Hormona

What is Thyroid Health? Let’s go back to basics

thyroid with barbie legs

As you may know the end of May was Thyroid Awareness week but why stop talking about the thyroid just because the awareness week has passed? Therefore we’ve decided to extend the awareness week into a constant and keep talking about your thyroid. If you’re a regular reader of the blog, and we know you are, then you’ve most likely noticed that thyroid problems come up a lot. And with good reason. So, let’s go back to basics and look at the what, why, how and holy crap of your thyroid.

Back to thyroid basics

Even those of us with actual thyroid issues occasionally need a refresher course – although that’s mostly to do with the brain fog. Nonetheless, taking another look at any condition you have, as well as the latest treatment and thinking is always a good idea. And Thyroid Awareness Week isn’t just about the things that can go wrong. It’s also about looking at ways to help improve the gland’s health and keep it that way. But before we can do that, we’ve got to know what it does in the first place.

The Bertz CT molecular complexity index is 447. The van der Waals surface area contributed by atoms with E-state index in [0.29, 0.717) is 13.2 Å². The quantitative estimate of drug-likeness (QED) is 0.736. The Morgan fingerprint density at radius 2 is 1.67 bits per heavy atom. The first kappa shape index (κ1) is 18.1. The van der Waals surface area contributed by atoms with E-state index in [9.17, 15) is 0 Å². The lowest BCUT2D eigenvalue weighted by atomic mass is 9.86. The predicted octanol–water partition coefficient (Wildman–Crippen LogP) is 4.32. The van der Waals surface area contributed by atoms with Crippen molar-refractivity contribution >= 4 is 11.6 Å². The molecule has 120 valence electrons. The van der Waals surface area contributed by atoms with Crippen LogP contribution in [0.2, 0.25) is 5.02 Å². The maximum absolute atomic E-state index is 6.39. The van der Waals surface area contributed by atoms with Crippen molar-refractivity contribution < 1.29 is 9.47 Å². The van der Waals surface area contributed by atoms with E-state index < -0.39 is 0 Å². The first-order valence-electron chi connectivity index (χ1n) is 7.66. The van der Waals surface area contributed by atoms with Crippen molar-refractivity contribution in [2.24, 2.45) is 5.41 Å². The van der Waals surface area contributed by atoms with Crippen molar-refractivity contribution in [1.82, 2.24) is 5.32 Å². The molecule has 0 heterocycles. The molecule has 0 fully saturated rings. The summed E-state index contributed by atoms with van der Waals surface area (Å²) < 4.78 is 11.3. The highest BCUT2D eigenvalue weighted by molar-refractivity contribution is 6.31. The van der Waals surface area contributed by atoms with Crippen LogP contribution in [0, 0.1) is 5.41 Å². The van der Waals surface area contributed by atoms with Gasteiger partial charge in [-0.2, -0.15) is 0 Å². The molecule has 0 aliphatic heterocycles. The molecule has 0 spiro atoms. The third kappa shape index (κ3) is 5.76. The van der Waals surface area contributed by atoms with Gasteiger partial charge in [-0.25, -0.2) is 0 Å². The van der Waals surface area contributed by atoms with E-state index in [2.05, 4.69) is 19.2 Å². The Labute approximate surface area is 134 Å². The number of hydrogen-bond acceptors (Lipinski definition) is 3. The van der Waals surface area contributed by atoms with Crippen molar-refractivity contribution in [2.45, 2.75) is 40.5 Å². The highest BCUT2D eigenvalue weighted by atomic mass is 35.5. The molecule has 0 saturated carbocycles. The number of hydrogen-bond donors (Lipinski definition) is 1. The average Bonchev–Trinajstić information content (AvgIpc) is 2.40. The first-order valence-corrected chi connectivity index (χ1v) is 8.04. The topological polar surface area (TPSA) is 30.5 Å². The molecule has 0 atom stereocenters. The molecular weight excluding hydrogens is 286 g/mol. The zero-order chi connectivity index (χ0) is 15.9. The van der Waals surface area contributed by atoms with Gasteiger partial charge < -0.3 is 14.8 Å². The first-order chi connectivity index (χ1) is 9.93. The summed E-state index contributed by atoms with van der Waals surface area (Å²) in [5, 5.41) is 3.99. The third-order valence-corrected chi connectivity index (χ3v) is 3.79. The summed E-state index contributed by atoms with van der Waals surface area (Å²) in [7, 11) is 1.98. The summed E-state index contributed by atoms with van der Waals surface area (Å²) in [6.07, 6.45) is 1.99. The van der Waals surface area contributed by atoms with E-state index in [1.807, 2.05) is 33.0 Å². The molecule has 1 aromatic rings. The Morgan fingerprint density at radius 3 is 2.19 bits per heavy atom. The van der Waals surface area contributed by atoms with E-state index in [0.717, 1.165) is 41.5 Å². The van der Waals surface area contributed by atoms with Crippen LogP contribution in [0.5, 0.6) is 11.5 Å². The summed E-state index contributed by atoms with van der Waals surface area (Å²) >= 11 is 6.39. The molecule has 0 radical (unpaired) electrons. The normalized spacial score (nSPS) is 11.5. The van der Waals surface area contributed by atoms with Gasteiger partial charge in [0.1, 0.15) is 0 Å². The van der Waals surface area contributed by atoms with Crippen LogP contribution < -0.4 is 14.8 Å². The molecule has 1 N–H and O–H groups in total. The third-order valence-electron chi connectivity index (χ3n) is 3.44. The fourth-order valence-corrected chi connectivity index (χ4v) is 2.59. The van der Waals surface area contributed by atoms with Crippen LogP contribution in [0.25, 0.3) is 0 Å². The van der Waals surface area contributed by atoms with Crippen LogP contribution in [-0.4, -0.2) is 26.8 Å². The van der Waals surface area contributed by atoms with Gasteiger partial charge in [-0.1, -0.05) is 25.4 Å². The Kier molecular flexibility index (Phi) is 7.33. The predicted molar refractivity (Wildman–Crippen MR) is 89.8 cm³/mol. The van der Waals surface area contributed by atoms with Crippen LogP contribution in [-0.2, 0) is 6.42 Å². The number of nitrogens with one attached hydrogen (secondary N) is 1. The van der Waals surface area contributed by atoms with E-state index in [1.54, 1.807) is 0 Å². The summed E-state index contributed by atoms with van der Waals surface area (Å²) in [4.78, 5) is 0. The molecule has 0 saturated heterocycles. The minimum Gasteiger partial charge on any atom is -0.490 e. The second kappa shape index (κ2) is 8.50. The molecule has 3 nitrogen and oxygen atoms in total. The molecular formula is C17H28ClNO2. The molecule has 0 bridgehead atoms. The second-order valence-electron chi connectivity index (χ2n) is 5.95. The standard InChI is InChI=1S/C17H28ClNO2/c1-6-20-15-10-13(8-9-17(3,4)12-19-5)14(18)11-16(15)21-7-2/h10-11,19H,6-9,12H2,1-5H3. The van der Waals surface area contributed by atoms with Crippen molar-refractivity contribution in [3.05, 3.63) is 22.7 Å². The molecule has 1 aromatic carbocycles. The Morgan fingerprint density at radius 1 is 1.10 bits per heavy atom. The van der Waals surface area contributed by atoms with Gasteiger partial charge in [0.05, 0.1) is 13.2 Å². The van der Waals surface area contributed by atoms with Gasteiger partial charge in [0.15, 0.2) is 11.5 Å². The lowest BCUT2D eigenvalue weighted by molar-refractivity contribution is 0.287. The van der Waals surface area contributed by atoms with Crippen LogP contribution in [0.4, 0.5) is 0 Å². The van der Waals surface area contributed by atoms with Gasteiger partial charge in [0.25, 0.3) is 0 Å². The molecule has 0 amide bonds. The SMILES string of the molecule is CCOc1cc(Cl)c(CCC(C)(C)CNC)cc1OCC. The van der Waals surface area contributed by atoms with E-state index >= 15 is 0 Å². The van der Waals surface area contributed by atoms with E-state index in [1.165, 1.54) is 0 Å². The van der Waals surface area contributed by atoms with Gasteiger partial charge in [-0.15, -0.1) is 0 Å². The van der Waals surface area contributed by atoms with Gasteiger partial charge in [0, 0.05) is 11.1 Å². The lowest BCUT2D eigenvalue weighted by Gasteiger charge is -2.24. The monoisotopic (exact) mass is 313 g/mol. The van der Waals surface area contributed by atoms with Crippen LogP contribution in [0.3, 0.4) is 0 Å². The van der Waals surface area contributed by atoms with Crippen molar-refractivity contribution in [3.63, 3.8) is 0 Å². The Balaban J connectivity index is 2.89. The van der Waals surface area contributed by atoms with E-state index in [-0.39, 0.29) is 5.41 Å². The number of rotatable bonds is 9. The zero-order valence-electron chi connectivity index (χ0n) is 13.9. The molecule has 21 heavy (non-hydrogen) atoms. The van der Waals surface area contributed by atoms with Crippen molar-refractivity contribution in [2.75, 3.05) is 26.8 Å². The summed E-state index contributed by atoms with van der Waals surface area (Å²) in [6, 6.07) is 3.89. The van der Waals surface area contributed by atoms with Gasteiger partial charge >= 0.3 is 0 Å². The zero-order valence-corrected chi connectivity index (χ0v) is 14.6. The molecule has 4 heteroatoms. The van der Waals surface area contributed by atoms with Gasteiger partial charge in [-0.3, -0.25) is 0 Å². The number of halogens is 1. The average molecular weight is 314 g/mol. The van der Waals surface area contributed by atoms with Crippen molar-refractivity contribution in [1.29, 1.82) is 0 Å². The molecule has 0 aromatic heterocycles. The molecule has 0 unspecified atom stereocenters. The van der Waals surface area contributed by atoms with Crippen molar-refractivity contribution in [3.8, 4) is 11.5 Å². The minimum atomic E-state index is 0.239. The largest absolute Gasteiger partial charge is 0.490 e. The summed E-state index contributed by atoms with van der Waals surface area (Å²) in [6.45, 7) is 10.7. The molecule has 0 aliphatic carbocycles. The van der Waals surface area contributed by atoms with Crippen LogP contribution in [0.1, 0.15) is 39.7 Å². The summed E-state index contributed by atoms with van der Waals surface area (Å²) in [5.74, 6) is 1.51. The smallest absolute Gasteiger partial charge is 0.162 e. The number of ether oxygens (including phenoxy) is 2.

Lucky, then, that thyroids are sort of a specialty at Hormona HQ. From actual endocrinologists to Graves sufferers, hormones are kind of us. So here’s what you need to know, physically speaking.

What does the thyroid do?

The gland itself is butterfly shaped and located at the base of you throat. The two wings lay either side of you windpipe and are connected by a bridge of tissue known as the isthmus. They’re about half-a-plum in size and if you’re lucky, that’s all you’ll ever need to know.

However, around 30 percent of women will end up with some sort of fritzy thyroid gland. And five percent of the general population will as well. Of course, as with all things hormonal, women are more likely to suffer. Which is why it’s so important that we’re all clued up on thyroidal goings on.

Energy Levels

At it’s essence, the thyroid is a hormone factory. It specializes in just two hormones, known as T3 and T4, and secretes them into your bloodstream at the necessary levels. How does it know what levels of those hormones you need? It’s controlled by your pituitary gland, buried deep in your brain, and the pair are connected by those same hormone levels. When things need changing, the thyroid takes it’s orders and adjusts accordingly.

Sometimes, though, your thyroid loses control of those levels. And if that happens to you, it’s immediately apparent why those levels are so important. The T3 hormone has an active influence on every cell in your body. We’ll just repeat that, because it’s crazy. T3 influences every single cell in your body. Essentially, T3 levels control the metabolism of all your cells, dictating how fast they work. So, if you have too much, your body works at an immense rate. This is Hyperthyroidism, and comes with a whole host of horrendous symptoms. From rapid weight loss and low energy levels to vomiting, shaking, brain fog, and increased heart rate, this condition can be debilitating.

Thyroid Weight Gain